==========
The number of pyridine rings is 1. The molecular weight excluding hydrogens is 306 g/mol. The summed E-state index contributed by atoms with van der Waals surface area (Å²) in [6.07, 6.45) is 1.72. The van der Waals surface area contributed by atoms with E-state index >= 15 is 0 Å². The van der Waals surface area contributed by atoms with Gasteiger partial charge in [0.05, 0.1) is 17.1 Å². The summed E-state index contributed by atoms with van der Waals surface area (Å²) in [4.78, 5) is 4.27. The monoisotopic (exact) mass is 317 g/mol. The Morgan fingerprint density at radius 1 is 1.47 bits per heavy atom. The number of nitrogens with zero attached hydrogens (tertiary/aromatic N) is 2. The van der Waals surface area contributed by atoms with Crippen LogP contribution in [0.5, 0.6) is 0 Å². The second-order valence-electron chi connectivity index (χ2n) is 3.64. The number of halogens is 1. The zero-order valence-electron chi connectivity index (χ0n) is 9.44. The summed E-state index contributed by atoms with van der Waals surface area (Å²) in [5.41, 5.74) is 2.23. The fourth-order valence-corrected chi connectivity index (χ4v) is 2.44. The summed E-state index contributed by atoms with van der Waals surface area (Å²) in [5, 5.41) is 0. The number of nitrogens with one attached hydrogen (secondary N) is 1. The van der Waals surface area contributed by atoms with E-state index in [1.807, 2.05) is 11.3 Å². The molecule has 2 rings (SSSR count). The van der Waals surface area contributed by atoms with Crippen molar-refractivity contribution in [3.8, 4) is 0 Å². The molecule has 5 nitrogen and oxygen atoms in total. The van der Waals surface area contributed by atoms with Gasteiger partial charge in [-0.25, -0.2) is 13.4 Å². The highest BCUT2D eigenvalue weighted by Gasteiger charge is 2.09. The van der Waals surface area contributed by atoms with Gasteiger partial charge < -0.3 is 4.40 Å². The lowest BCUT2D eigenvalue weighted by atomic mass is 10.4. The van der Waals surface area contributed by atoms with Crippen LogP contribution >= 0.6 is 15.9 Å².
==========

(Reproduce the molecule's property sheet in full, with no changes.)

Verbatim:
The number of pyridine rings is 1. The molecular weight excluding hydrogens is 306 g/mol. The summed E-state index contributed by atoms with van der Waals surface area (Å²) in [6.07, 6.45) is 1.72. The van der Waals surface area contributed by atoms with E-state index >= 15 is 0 Å². The van der Waals surface area contributed by atoms with Gasteiger partial charge in [0.05, 0.1) is 17.1 Å². The summed E-state index contributed by atoms with van der Waals surface area (Å²) in [4.78, 5) is 4.27. The monoisotopic (exact) mass is 317 g/mol. The Morgan fingerprint density at radius 1 is 1.47 bits per heavy atom. The number of nitrogens with zero attached hydrogens (tertiary/aromatic N) is 2. The van der Waals surface area contributed by atoms with Crippen LogP contribution in [0.5, 0.6) is 0 Å². The second-order valence-electron chi connectivity index (χ2n) is 3.64. The number of halogens is 1. The zero-order valence-electron chi connectivity index (χ0n) is 9.44. The summed E-state index contributed by atoms with van der Waals surface area (Å²) in [5.41, 5.74) is 2.23. The fourth-order valence-corrected chi connectivity index (χ4v) is 2.44. The summed E-state index contributed by atoms with van der Waals surface area (Å²) in [5, 5.41) is 0. The number of nitrogens with one attached hydrogen (secondary N) is 1. The van der Waals surface area contributed by atoms with E-state index in [1.807, 2.05) is 11.3 Å². The molecule has 2 rings (SSSR count). The van der Waals surface area contributed by atoms with Crippen molar-refractivity contribution in [3.8, 4) is 0 Å². The molecule has 5 nitrogen and oxygen atoms in total. The van der Waals surface area contributed by atoms with Gasteiger partial charge in [-0.25, -0.2) is 13.4 Å². The highest BCUT2D eigenvalue weighted by Gasteiger charge is 2.09. The van der Waals surface area contributed by atoms with Gasteiger partial charge < -0.3 is 4.40 Å². The lowest BCUT2D eigenvalue weighted by atomic mass is 10.4. The van der Waals surface area contributed by atoms with Crippen LogP contribution >= 0.6 is 15.9 Å².